The souks are labyrinthine. I press my fingers to a sand-colored wall, letting its surface cool me while I pause in the shade. Just beyond this side alley is another stretch of stores, textile-themed: glittering dresses, silks, shoes.
So far I’ve already found Chanel perfume dupes and “Viagra stones”, but Old Dubai has far more in store for visitors. This historical area of the city is nothing like the 10-lane roads, ambitiously sculpted artificial islands, and overgrowth of glass and steel that Dubai has come to be known for. Instead, it’s packed with people, and goods that ignite the senses.
I want to lose myself in Old Dubai’s backstreets, but with only one day to spare, I cave to my fear of missing out and decide to try and take in as much as possible. This guide to Old Dubai covers the districts of Bur Dubai on the southern bank of Dubai Creek and Deira on the northern bank. If you can only spare one day in Old Dubai, make sure these things to do in Old Dubai are on your list – or join an Old Dubai tour!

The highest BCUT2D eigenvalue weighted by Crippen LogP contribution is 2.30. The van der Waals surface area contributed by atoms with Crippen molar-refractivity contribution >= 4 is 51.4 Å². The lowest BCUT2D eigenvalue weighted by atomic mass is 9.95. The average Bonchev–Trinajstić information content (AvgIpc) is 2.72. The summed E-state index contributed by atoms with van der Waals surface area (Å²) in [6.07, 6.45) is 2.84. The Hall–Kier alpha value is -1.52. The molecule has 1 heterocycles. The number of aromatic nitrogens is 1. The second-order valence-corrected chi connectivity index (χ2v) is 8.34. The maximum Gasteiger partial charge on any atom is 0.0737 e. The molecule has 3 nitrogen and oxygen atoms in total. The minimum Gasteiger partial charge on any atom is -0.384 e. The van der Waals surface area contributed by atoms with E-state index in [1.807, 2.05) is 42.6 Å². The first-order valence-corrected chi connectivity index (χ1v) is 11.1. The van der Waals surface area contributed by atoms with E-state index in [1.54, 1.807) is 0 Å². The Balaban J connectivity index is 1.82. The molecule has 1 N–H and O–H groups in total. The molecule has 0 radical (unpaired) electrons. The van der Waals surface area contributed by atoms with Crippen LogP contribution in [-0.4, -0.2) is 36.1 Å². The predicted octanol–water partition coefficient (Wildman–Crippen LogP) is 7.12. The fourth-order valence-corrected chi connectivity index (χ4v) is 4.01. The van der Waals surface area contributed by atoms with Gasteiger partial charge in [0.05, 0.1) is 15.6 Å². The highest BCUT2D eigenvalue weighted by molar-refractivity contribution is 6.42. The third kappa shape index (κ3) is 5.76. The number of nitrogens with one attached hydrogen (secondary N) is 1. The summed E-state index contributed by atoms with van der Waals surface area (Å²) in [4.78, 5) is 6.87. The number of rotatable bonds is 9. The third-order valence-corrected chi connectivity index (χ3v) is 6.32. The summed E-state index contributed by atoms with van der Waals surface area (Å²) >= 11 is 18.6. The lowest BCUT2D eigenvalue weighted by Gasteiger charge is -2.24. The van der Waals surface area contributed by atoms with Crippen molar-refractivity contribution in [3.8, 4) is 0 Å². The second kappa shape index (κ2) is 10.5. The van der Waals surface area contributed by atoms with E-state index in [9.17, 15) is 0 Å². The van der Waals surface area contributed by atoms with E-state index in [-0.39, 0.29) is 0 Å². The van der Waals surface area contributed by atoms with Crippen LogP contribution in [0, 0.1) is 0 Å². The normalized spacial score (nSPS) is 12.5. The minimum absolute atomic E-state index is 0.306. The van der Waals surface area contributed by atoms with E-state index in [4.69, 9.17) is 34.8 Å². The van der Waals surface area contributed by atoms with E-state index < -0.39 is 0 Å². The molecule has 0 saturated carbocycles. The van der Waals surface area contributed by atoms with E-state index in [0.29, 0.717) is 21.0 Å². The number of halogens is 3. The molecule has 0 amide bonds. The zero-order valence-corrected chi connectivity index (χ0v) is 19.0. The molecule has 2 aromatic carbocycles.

**As you’ll be visiting traditional attractions, please dress conservatively when visiting Old Dubai; cover your shoulders and knees at the minimum.
Explore Al Fahidi Historical District (Al Bastakiya)
Rising as Dubai’s first modern settlement, Al Fahidi Historical District (also known as Al Bastakiya) is identifiable by its traditional architecture, most notably the barjeel (windcatcher) which helps to ventilate and cool the interiors of buildings.
Within Al Fahidi Fort, the oldest existing building in Dubai, is the Dubai Museum. While modestly sized, the museum is a precious time capsule in which you can learn about Dubai’s pre-oil days. You may also happen upon the Dubai Coffee Museum, a small gallery housing information and artifacts tracing this vital crop from its origins to the drink we know today.